From Casetext: Smarter Legal Research

Kelly v. Conroy

Court of Appeal of California, First District, Division One
Apr 26, 1928
91 Cal.App. 350 (Cal. Ct. App. 1928)


Docket No. 5914.

April 26, 1928.

APPEAL from a judgment of the Superior Court of the City and County of San Francisco. Franklin A. Griffin, Judge. Affirmed.

The facts are stated in the opinion of the court.

Albert Jacoby for Appellant.

James M. Hanley and Prosper Reiter, Jr., for Respondent.

Plaintiff appeals from an adverse judgment in an action to recover moneys had and received.

The following facts are not disputed: Pursuant to an order made by the superior court in and for the city and county of San Francisco plaintiff and defendant were appointed executors of the last will and testament of Dennis Kelly, deceased, and during the administration of the estate they applied for and on October 4, 1921, were granted a partial allowance of commissions in the sum of $500, which was divided equally between them. On February 8, 1923, a decree settling the final account and granting final distribution of the estate was entered wherein it was ordered, adjudged and decreed, among other things: "that the sum of Two Thousand ($2000.00) Dollars be and the same is hereby fixed and allowed as compensation to said executors for their services in said estate and that the unpaid balance thereof, to wit, the sum of Fifteen Hundred ($1500.00) Dollars is hereby ordered to be paid to said executors." The entire latter sum was subsequently paid to defendant by check drawn upon the funds of said estate and signed jointly by plaintiff and defendant as such executors, not without question by plaintiff, however; and some time after the check had been cashed she instituted the present action, claiming to be entitled to one-half of the money so received by defendant.

In his answer to the complaint defendant alleged in substance that at the time the partial allowance of $500 was divided plaintiff declared her intentions to move to Los Angeles and that she then and there agreed that the sum of $250 received by her "was in full compensation for the work she had done and would do in the future as one of the executors of the estate"; that she did in fact move to and thereafter continued to reside in Los Angeles, and consequently performed no further services in the settlement of said estate except the perfunctory signing of papers prepared and sent to her by defendant; "that by agreement between the plaintiff and defendant this formal duty of signing papers already prepared was to be considered as having been compensated for by the sum of Two Hundred Fifty ($250.00) Dollars heretofore recited as having been received by the said plaintiff; that by said agreement between the plaintiff and defendant the compensation of Fifteen Hundred ($1500.00) Dollars awarded by the above entitled Court as executor's fees on the 8th day of February, 1926, belonged to the defendant as compensation for his services furnished from and after the time the said plaintiff left the City and County of San Francisco." Plaintiff in her testimony denied the truth of the foregoing allegations; but in view of the judgment in defendant's favor it must be assumed on appeal that the issues raised by said allegations were resolved by the trial court in defendant's favor; and there appears to be ample testimony to support its conclusions thereon.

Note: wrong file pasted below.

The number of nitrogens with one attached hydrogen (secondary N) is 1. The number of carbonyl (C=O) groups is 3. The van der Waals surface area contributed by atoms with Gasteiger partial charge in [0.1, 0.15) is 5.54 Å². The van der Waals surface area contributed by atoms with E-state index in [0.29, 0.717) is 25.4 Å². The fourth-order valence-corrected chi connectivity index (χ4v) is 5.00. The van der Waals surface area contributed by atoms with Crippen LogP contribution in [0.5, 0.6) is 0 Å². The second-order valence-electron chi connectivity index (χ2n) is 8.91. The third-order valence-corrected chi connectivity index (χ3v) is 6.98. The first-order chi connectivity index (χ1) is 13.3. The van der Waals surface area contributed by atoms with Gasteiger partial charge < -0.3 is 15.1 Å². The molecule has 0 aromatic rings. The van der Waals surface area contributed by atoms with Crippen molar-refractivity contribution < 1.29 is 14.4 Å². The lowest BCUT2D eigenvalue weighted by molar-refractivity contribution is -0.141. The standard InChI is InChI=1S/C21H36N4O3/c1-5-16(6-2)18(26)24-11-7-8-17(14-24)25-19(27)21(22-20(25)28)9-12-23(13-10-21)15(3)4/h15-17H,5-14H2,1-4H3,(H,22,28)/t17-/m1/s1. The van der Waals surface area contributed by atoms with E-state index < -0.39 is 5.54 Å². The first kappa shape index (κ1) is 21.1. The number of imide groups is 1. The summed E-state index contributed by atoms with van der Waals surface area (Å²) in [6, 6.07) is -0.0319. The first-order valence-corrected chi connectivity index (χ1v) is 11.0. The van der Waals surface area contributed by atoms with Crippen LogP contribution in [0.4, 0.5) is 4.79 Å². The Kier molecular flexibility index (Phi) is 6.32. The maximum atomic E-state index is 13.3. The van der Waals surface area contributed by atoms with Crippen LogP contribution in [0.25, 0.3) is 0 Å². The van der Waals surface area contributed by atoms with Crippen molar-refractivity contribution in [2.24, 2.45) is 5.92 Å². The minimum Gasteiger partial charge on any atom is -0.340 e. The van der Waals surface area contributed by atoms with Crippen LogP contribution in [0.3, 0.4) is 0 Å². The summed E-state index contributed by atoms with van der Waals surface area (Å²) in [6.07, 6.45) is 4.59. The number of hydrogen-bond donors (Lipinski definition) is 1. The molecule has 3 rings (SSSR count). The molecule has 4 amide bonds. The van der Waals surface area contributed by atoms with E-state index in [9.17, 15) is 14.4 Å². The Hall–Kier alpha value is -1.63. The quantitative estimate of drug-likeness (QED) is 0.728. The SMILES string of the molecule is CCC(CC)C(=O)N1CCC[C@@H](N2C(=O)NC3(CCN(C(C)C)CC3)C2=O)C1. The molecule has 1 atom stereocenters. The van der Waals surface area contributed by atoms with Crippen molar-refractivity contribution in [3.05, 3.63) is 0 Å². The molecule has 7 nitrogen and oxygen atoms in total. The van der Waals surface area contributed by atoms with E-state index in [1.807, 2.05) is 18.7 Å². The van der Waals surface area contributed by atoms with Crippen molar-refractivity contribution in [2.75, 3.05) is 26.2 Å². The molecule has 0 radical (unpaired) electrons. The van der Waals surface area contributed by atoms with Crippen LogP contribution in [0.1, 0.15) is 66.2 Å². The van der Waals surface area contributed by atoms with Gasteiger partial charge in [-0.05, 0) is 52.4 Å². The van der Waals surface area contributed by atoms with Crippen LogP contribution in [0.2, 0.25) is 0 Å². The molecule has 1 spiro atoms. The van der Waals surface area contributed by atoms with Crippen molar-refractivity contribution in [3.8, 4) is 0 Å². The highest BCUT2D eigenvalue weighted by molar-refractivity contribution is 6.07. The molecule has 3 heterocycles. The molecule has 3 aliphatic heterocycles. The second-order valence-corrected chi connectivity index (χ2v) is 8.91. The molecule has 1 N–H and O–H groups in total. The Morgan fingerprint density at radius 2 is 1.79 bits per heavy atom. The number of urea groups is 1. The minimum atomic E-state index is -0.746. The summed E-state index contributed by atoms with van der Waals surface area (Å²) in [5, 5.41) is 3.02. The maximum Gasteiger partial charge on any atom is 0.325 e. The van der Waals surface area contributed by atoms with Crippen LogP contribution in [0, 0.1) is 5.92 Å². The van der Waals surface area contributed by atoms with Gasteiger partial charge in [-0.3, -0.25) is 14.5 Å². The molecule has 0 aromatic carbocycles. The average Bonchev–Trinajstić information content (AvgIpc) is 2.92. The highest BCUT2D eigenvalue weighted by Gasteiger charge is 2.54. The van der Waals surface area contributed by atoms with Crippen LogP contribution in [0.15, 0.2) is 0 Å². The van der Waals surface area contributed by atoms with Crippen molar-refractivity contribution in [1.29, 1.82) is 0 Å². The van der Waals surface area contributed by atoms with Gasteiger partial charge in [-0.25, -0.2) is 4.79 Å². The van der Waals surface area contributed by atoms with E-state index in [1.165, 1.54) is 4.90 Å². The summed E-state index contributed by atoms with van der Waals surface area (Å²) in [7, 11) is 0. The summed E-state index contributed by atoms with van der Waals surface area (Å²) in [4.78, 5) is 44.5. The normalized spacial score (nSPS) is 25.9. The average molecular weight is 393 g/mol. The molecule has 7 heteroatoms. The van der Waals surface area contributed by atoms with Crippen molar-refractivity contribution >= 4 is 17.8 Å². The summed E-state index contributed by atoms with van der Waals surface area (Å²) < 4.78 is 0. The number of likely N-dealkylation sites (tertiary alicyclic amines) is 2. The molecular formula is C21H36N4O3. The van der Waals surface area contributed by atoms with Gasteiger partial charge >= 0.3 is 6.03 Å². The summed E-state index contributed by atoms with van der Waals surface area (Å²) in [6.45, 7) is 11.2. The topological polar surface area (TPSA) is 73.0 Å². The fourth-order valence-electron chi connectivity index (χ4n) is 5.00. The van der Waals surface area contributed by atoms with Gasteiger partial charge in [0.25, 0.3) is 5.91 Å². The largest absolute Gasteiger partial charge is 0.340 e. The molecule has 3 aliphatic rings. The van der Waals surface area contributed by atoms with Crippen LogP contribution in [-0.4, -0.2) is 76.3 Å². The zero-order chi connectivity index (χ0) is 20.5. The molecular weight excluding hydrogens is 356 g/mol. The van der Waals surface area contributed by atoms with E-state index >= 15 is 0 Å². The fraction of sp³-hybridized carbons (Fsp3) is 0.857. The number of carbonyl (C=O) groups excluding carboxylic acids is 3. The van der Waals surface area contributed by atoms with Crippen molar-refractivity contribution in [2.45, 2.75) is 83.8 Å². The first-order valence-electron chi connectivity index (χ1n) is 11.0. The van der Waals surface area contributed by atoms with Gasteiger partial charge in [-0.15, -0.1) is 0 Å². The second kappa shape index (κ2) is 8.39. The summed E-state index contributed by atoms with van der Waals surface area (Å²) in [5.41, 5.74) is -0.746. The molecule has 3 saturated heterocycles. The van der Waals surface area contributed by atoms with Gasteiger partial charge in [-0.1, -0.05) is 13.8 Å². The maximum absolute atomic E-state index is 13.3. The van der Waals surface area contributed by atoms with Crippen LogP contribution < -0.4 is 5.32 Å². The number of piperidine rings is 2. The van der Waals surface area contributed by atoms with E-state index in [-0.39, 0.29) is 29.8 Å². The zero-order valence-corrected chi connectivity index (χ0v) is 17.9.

[1] Plaintiff contends, however, that even if said agreement was made as alleged, it was invalid. The question as to the validity of such an agreement does not appear to have been expressly ruled upon by the reviewing courts of this state, so far as our attention has been called; but it is held generally in other jurisdictions that several representatives of an estate may legally contract between themselves as to the apportionment of the commissions to be thereafter allowed by the court, provided such contracts do not contravene the statute and their purpose is not to relieve any one of them from the responsibility of his trust ( Guthrie v. Crews, 286 Mo. 438 [ 229 S.W. 182]; John v. John, 122 Pa. 107 [15 A. 675]; Bassett v. Miller, 8 Md. 548; Brown v. Stewart, 4 Md. Ch. 368; In re Aston, 5 Whart. [Pa.] 288; 24 Cor. Jur. 993); and although, as stated, no case has arisen in this state wherein the question of the validity of such agreements has been directly ruled upon, the right to enforce the same in separate actions was apparently recognized by the supreme court in the Estate of Carter, 132 Cal. 113 [ 64 P. 123, 484]. There, at the time of the settlement of the final account, a joint executor claimed the entire amount of the commissions pursuant to a contract claimed to have been made with his coexecutors, but the court apportioned the commissions equally between them. He appealed from the order of settlement, and in disposing of the question of the asserted contract the court said: "The appellant's first claim is to the effect that he had a contract with his coexecutor and the devisees, whereby he was to receive all the commissions allowed to the executors. There is some evidence upon both sides of this claim, but the court holds the matter to be one of no importance. What particular contracts may have been entered into between these parties as to the apportionment of the executors' commissions is a matter which should be heard in another forum. The hearing of a final account by the probate department of the court is not the place to settle disputes of this character. These parties are not entitled to litigate a question of that kind upon the hearing of the settlement of a final account. The existence of that character of contract, and its validity after being made, are matters of no interest to the estate, and must be heard and determined at some other time and in some other proceeding."